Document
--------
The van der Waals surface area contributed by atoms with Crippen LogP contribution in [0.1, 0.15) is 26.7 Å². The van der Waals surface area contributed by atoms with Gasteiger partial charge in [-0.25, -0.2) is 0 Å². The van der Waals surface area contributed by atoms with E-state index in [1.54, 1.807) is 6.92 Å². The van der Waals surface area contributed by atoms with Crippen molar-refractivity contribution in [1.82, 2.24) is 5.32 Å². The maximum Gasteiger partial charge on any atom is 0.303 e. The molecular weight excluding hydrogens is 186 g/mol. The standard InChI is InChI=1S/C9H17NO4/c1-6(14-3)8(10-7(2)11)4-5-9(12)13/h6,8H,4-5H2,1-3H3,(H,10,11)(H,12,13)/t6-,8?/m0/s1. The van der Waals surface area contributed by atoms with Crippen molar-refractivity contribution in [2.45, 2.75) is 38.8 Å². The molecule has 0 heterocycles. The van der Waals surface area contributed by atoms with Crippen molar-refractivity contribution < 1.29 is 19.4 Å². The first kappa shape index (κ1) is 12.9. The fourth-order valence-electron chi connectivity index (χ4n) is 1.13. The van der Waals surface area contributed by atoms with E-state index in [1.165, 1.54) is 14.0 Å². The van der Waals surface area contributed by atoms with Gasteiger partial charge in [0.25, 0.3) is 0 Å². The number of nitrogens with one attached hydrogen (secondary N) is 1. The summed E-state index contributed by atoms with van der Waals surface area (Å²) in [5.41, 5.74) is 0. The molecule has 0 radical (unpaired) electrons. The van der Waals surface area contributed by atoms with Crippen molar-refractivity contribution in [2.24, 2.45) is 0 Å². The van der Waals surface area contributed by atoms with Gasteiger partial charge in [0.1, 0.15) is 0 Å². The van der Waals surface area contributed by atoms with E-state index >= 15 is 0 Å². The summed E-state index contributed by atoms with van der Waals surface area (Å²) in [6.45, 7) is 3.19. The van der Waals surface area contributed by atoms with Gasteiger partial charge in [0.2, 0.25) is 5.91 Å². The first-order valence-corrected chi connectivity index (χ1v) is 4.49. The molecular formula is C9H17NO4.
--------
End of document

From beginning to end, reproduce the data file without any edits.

The van der Waals surface area contributed by atoms with Crippen LogP contribution in [0.1, 0.15) is 26.7 Å². The van der Waals surface area contributed by atoms with Gasteiger partial charge in [-0.25, -0.2) is 0 Å². The van der Waals surface area contributed by atoms with E-state index in [1.54, 1.807) is 6.92 Å². The van der Waals surface area contributed by atoms with Crippen molar-refractivity contribution in [1.82, 2.24) is 5.32 Å². The maximum Gasteiger partial charge on any atom is 0.303 e. The molecular weight excluding hydrogens is 186 g/mol. The standard InChI is InChI=1S/C9H17NO4/c1-6(14-3)8(10-7(2)11)4-5-9(12)13/h6,8H,4-5H2,1-3H3,(H,10,11)(H,12,13)/t6-,8?/m0/s1. The van der Waals surface area contributed by atoms with Crippen molar-refractivity contribution in [2.45, 2.75) is 38.8 Å². The molecule has 0 heterocycles. The van der Waals surface area contributed by atoms with Crippen molar-refractivity contribution < 1.29 is 19.4 Å². The first kappa shape index (κ1) is 12.9. The fourth-order valence-electron chi connectivity index (χ4n) is 1.13. The van der Waals surface area contributed by atoms with E-state index in [1.165, 1.54) is 14.0 Å². The van der Waals surface area contributed by atoms with Gasteiger partial charge in [0.25, 0.3) is 0 Å². The number of nitrogens with one attached hydrogen (secondary N) is 1. The summed E-state index contributed by atoms with van der Waals surface area (Å²) in [5.41, 5.74) is 0. The molecule has 0 radical (unpaired) electrons. The van der Waals surface area contributed by atoms with Crippen molar-refractivity contribution in [2.24, 2.45) is 0 Å². The van der Waals surface area contributed by atoms with Gasteiger partial charge in [0.1, 0.15) is 0 Å². The van der Waals surface area contributed by atoms with E-state index >= 15 is 0 Å². The summed E-state index contributed by atoms with van der Waals surface area (Å²) in [6.45, 7) is 3.19. The van der Waals surface area contributed by atoms with Gasteiger partial charge in [0.2, 0.25) is 5.91 Å². The first-order valence-corrected chi connectivity index (χ1v) is 4.49. The molecular formula is C9H17NO4.